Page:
HomeScience and ResearchScientific ResearchThis New Insight Could Be The Key to Overcoming Antimicrobial Resistance

This New Insight Could Be The Key to Overcoming Antimicrobial Resistance

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Researchers have discovered new info on how bacteria connect to swap DNA that helps them withstand drugs.

One of the most common ways for dangerous bacteria to develop antibiotic resistance is to get DNA from bacteria that are already resistant. This DNA transfer is accomplished through a process known as conjugation, which is similar to bacterial sex, in which two bacteria develop an intimate bond and one donates a packet of DNA to the other.

This is critical because antibiotic resistance is causing diseases that were once curable to become fatal. According to the O’Neill analysis, which was commissioned by the UK government, by 2050, 10 million fatalities could be due to antibiotic-resistant bacterium infection. If researchers could better comprehend the molecular underpinnings of bacterial conjugation, they might be able to create novel strategies that inhibit the proliferation of antibiotic resistance.

Much study has been done to show how two bacterial cells initially contact one other in preparation for transfer since the discovery of bacterial conjugation in the 1940s. However, the process by which donor and recipient bacteria formed the close bonds that allowed for effective DNA transfer remained a mystery.

The proteins that enable these intimate connections have now been discovered by a team lead by Imperial College London researchers. Nature Microbiology published the findings today.

The new information may also aid scientists in forecasting the development of developing resistance among bacterial infections, as it explains why some DNA packets known as plasmids are prevalent in specific bacterial species.

“The spread of antimicrobial resistance is an acute problem affecting human health globally, and we urgently need new tools to fight it,” says lead researcher Professor Gad Frankel of Imperial College’s Department of Life Sciences and the MRC Centre for Molecular Bacteriology and Infection.

“Understanding, and ultimately interrupting, the process by which bacteria share their abilities to evade antimicrobial drugs will go a long way to helping stall the spread of resistance,” adds the researcher.

Plasmids are DNA packets that reside inside bacterial cells and multiply independently of the chromosomal DNA. They have a modest number of genes that can encode for a variety of roles, including antimicrobial drug resistance.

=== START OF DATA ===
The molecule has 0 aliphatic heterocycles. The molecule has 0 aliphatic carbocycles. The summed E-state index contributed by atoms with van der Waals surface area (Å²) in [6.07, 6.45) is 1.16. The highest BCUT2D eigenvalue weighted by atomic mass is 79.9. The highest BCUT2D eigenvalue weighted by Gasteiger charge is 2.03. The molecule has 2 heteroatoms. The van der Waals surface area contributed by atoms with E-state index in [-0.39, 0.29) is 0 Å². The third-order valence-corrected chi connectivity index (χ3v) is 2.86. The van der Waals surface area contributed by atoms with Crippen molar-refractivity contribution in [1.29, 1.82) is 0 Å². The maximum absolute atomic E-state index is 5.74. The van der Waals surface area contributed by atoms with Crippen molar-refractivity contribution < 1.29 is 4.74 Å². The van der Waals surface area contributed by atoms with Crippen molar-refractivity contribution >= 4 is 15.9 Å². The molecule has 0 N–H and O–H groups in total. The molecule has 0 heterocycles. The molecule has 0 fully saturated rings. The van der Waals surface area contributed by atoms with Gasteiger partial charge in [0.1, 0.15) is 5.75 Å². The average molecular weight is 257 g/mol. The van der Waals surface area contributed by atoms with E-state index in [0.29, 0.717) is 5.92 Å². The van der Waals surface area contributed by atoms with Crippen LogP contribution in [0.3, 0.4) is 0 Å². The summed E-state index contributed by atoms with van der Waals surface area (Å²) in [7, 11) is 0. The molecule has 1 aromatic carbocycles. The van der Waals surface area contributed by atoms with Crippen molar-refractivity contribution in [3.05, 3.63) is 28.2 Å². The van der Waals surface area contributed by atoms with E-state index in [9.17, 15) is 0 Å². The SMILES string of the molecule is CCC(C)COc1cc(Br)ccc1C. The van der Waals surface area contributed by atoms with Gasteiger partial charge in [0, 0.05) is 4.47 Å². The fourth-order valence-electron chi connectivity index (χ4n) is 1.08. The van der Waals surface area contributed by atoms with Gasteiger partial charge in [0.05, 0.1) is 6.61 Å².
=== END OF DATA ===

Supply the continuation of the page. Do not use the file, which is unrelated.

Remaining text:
During conjugation, the scientists discovered that a protein from the donor bacterium called TraN serves as a ‘plug’ to connect itself to a specific outer membrane receptor, or’socket,’ in recipient bacteria. Plasmids shared by conjugation express one of four TraN variations, each of which binds to a distinct outer membrane receptor in the recipient bacteria, allowing for effective plasmid transfer from one cell to the next.

Imperial researchers collaborated with colleagues at the University of Virginia in the United States to visualize the intimate attachment process using high-power cryo-electron microscopy, as well as structural biologists from Imperial. The researchers examined the TraN proteins of numerous resistance plasmids and the recipient bacterium receptors for several key human bacterial infections using recent breakthroughs in artificial intelligence and bioinformatics.

“These protein-receptor pairings explain conjugation species-specificity,” says first author Wen Wen Low of Imperial College’s Department of Life Sciences and the MRC Centre for Molecular Microbiology and Infection. “Using plasmid datasets from Enterobacteriaceae – a family of bacteria that include Salmonella and E. coli,” adds the first author, “we showed how our classification reflects the real-world distribution of resistance plasmids .”

“These findings present a key advancement in understanding how conjugative mating pairs are formed and will allow us to predict the spread of emerging resistance plasmids into high-risk bacterial pathogens,” adds co-author Dr Konstantinos Beis of Imperial College London’s Department of Life Sciences and Harwell Research Complex in Oxfordshire.

The researchers are still looking at the details of TraN’s interactions with receptors, such as what drives plasmid specialization and how conjugation dynamics and preferences play out in mixed microbial communities. They hope that this research will pave the way for new techniques to combat antibiotic resistance.

Image Credit: Imperial College London

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